The richest man in history
“If for this life only we have hoped in Christ, we are the most pitiable of people,” says St. Paul. But … I have everything I need for this life right here, between Geary and Clement streets, in San Francisco: my bank, my grocery store, ten good restaurants, a post office, my dry cleaners—even my tax lady. I am living in the wealthiest city of the wealthiest country in the world, at a time of unparalleled personal wealth (per capital wealth in America has been increasing for the last 200 years at an average of 2% a year). In 2019 dollars, the average income in 1820 was one thousand dollars per year. Today the average wage earner gets fifty-three thousand of those same dollars per year. I am the richest man in history. But, has this spectacular jump in personal wealth made me happy? Has it made us happy?
St. Paul does not deny that the things of this world are good. He knows well that, in the first chapter of the Torah, “God beheld all that he had made and found it very good.” He points, however, to good without which all of the goods of this world are, in his words, “trash.” If we or any created thing loses its essential connection to this One Good, it withers. Religion gets a bad rap these days, but the word itself literally means to “rebond” or “re-connect” (re-ligare) to that one supreme Good. True religion fundamentally reconnects us to Goodness itself, which is God. In rebinding us to God, it restores a right relationship to all of creation. In the words of Mother Teresa, “if your prayer life is alright, the rest of your life will be perfectly alright.” God first. But if our religion focuses too much on this world—if we are only a Catholic charity, a non-profit “inspired” but not governed by Jesus Christ; if we limit ourselves to social justice in this life; if we forget to make Jesus Christ our all in all, then we are the most pitiable of men. Again as Mother Teresa would remind her sisters, “we are not social workers. We are Roman Catholic nuns.”
Poverty as Jesus defines it
Our Lord in St. Luke’s version of the beatitudes is blunt: the poor are happy (“blessed”) and the rich are unhappy (“cursed”). Blessed are the poor, the hungry, the weeping, and the hated. Jesus echoes the Prophet Jeremiah from our first reading: “cursed is the man who trusts in men, who seeks strength in flesh.” In St. Augustine’s arresting image, the blessed man is “he whose roots are planted in heaven and grows from heaven downward toward earth.” If you want to be happy on earth, start with heaven. Start by believing in heaven. Our city’s restaurants and bars are full every night with seemingly oblivious people. Half are staring into their phones for stock portfolios or sport scores or political gossip, paying no attention even to the people sitting next to them. The other half are shouting superficialities at people not listening to them. Do we know that a train coming? Do we order our daily lives based on the fact that we will die, that everything in this world and this city will burn? Or do we unconsciously assume that only this life is real? It’s not. We are wayfarers. If you want to be happy in this life, start with heaven. Successful businessmen quote Steven Covey’s “start with the end in mind.” The End for every living soul on planet earth is heaven. Or hell. We had best regard everything in life sub specie aeternitatis, under the light of eternity.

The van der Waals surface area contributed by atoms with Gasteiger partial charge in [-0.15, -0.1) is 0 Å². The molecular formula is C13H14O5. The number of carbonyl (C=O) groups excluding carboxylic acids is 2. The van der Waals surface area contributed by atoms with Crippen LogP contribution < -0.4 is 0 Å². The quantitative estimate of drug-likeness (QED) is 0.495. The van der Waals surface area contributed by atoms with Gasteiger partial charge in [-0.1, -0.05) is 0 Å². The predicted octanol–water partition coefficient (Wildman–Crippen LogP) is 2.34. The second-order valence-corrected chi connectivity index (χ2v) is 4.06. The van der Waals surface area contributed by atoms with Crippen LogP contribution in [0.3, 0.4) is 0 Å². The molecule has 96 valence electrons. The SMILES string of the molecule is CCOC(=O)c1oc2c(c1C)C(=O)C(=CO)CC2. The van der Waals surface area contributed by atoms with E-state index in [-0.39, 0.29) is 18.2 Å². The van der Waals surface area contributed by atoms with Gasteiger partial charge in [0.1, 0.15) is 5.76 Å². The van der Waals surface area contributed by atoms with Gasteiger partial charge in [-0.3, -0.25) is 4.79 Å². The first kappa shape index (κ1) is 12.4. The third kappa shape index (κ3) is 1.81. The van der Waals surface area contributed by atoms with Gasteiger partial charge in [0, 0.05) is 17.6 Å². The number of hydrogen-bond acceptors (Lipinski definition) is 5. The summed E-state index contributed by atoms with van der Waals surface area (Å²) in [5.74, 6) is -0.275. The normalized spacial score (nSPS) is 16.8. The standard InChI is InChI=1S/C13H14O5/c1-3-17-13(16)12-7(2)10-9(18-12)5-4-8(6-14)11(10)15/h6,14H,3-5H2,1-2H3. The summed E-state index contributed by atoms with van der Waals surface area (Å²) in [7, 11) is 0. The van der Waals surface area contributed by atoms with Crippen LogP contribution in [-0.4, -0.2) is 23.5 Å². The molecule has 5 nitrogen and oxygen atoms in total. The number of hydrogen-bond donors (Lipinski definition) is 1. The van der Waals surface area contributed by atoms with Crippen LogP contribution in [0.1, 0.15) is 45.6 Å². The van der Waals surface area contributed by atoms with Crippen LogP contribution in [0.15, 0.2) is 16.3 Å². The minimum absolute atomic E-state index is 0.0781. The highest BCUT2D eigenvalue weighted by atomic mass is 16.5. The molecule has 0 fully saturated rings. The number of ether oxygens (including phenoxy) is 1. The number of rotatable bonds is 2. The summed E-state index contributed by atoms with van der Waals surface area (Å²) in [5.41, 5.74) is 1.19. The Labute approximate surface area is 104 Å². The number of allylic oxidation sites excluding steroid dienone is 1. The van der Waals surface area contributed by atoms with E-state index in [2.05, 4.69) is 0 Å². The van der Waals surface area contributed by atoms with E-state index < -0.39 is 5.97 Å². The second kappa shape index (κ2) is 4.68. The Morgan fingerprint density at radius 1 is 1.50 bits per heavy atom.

It’s hard to remember our end because we live at a time in history that seeks happiness only in this world. We can’t wait for heaven, if it even exists. We cannot tolerate suffering or pain, because we scarcely believe that although “our outer self is wasting away, our inner self is being renewed day by day. For this momentary light affliction is producing for us an eternal weight of glory beyond all comparison, as we look not to what is seen but to what is unseen” (2 Cor 4:16-17). If we trust in our own flesh only, seek to be always “full,” laughing with open mouth and empty mind, if all speak well of us, we are cursed. In light of eternity (and even in light of more than momentary pleasure here on earth): blessed are the poor, the hungry, those who weep, and those who are hated in this world. They know that they are children of God, who himself was poor and hungry and wept over Jerusalem, and who almost everyone hated in his day. Stay close to Christ, who was poor and hated, and you will have deep peace in this world, and a home in the next.